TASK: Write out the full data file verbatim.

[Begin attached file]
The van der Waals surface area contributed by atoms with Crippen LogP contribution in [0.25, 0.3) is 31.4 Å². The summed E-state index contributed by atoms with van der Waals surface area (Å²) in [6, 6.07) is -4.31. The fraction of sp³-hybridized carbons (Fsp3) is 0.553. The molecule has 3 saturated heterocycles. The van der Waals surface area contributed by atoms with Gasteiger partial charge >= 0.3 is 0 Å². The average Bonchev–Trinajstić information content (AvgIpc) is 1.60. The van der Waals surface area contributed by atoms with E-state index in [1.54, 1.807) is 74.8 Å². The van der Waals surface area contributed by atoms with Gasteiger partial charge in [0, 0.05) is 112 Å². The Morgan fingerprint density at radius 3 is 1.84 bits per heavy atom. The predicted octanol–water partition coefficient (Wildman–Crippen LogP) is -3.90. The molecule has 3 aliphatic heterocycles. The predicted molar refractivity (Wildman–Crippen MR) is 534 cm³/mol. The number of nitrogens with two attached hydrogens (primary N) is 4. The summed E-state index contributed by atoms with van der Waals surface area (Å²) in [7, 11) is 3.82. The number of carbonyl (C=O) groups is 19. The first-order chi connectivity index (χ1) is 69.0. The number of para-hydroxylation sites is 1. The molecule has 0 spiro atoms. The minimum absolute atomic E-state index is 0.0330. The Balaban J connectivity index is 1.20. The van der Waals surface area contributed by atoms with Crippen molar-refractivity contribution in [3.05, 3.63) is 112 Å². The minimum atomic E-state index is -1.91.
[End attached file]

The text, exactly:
The van der Waals surface area contributed by atoms with Crippen LogP contribution in [0.25, 0.3) is 31.4 Å². The summed E-state index contributed by atoms with van der Waals surface area (Å²) in [6, 6.07) is -4.31. The fraction of sp³-hybridized carbons (Fsp3) is 0.553. The molecule has 3 saturated heterocycles. The van der Waals surface area contributed by atoms with Gasteiger partial charge >= 0.3 is 0 Å². The average Bonchev–Trinajstić information content (AvgIpc) is 1.60. The van der Waals surface area contributed by atoms with E-state index in [1.54, 1.807) is 74.8 Å². The van der Waals surface area contributed by atoms with Gasteiger partial charge in [0, 0.05) is 112 Å². The Morgan fingerprint density at radius 3 is 1.84 bits per heavy atom. The predicted octanol–water partition coefficient (Wildman–Crippen LogP) is -3.90. The molecule has 3 aliphatic heterocycles. The predicted molar refractivity (Wildman–Crippen MR) is 534 cm³/mol. The number of nitrogens with two attached hydrogens (primary N) is 4. The summed E-state index contributed by atoms with van der Waals surface area (Å²) in [7, 11) is 3.82. The number of carbonyl (C=O) groups is 19. The first-order chi connectivity index (χ1) is 69.0. The number of para-hydroxylation sites is 1. The molecule has 0 spiro atoms. The minimum absolute atomic E-state index is 0.0330. The Balaban J connectivity index is 1.20. The van der Waals surface area contributed by atoms with Crippen molar-refractivity contribution in [3.05, 3.63) is 112 Å². The minimum atomic E-state index is -1.91.